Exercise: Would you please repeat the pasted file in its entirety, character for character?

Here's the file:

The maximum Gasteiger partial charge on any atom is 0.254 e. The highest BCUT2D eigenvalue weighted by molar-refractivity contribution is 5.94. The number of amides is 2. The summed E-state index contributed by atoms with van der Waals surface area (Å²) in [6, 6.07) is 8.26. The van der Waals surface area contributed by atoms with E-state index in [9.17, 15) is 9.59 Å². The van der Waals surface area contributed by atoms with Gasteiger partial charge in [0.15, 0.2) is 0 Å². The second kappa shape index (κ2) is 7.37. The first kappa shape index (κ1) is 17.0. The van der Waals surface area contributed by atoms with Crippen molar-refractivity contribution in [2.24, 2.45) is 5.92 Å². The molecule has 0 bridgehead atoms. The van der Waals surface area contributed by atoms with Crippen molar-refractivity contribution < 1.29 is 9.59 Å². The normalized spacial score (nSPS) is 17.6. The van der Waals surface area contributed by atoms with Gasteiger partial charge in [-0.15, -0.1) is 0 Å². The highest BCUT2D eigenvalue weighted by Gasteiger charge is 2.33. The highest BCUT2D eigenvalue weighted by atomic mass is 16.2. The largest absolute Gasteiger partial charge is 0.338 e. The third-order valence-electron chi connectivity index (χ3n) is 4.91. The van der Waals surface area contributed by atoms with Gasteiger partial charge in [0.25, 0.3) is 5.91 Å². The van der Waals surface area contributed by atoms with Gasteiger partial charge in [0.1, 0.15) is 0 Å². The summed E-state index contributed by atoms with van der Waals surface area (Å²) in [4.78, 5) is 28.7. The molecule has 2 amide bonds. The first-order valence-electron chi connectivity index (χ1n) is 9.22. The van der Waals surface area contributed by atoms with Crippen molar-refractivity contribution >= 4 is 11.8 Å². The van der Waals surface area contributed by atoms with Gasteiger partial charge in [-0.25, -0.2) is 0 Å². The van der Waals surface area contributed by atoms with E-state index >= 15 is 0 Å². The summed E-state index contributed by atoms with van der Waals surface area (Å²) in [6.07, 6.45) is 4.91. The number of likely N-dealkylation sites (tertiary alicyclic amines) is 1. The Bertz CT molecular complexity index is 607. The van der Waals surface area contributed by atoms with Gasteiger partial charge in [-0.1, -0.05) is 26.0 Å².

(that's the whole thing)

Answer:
The maximum Gasteiger partial charge on any atom is 0.254 e. The highest BCUT2D eigenvalue weighted by molar-refractivity contribution is 5.94. The number of amides is 2. The summed E-state index contributed by atoms with van der Waals surface area (Å²) in [6, 6.07) is 8.26. The van der Waals surface area contributed by atoms with E-state index in [9.17, 15) is 9.59 Å². The van der Waals surface area contributed by atoms with Gasteiger partial charge in [0.15, 0.2) is 0 Å². The second kappa shape index (κ2) is 7.37. The first kappa shape index (κ1) is 17.0. The van der Waals surface area contributed by atoms with Crippen molar-refractivity contribution in [2.24, 2.45) is 5.92 Å². The molecule has 0 bridgehead atoms. The van der Waals surface area contributed by atoms with Crippen molar-refractivity contribution < 1.29 is 9.59 Å². The normalized spacial score (nSPS) is 17.6. The van der Waals surface area contributed by atoms with Gasteiger partial charge in [-0.15, -0.1) is 0 Å². The highest BCUT2D eigenvalue weighted by Gasteiger charge is 2.33. The highest BCUT2D eigenvalue weighted by atomic mass is 16.2. The largest absolute Gasteiger partial charge is 0.338 e. The third-order valence-electron chi connectivity index (χ3n) is 4.91. The van der Waals surface area contributed by atoms with Gasteiger partial charge in [0.25, 0.3) is 5.91 Å². The van der Waals surface area contributed by atoms with Gasteiger partial charge in [0.1, 0.15) is 0 Å². The summed E-state index contributed by atoms with van der Waals surface area (Å²) in [4.78, 5) is 28.7. The molecule has 2 amide bonds. The first-order valence-electron chi connectivity index (χ1n) is 9.22. The van der Waals surface area contributed by atoms with Crippen molar-refractivity contribution >= 4 is 11.8 Å². The van der Waals surface area contributed by atoms with Gasteiger partial charge in [-0.25, -0.2) is 0 Å². The van der Waals surface area contributed by atoms with E-state index >= 15 is 0 Å². The summed E-state index contributed by atoms with van der Waals surface area (Å²) in [6.07, 6.45) is 4.91. The number of likely N-dealkylation sites (tertiary alicyclic amines) is 1. The Bertz CT molecular complexity index is 607. The van der Waals surface area contributed by atoms with Gasteiger partial charge in [-0.1, -0.05) is 26.0 Å².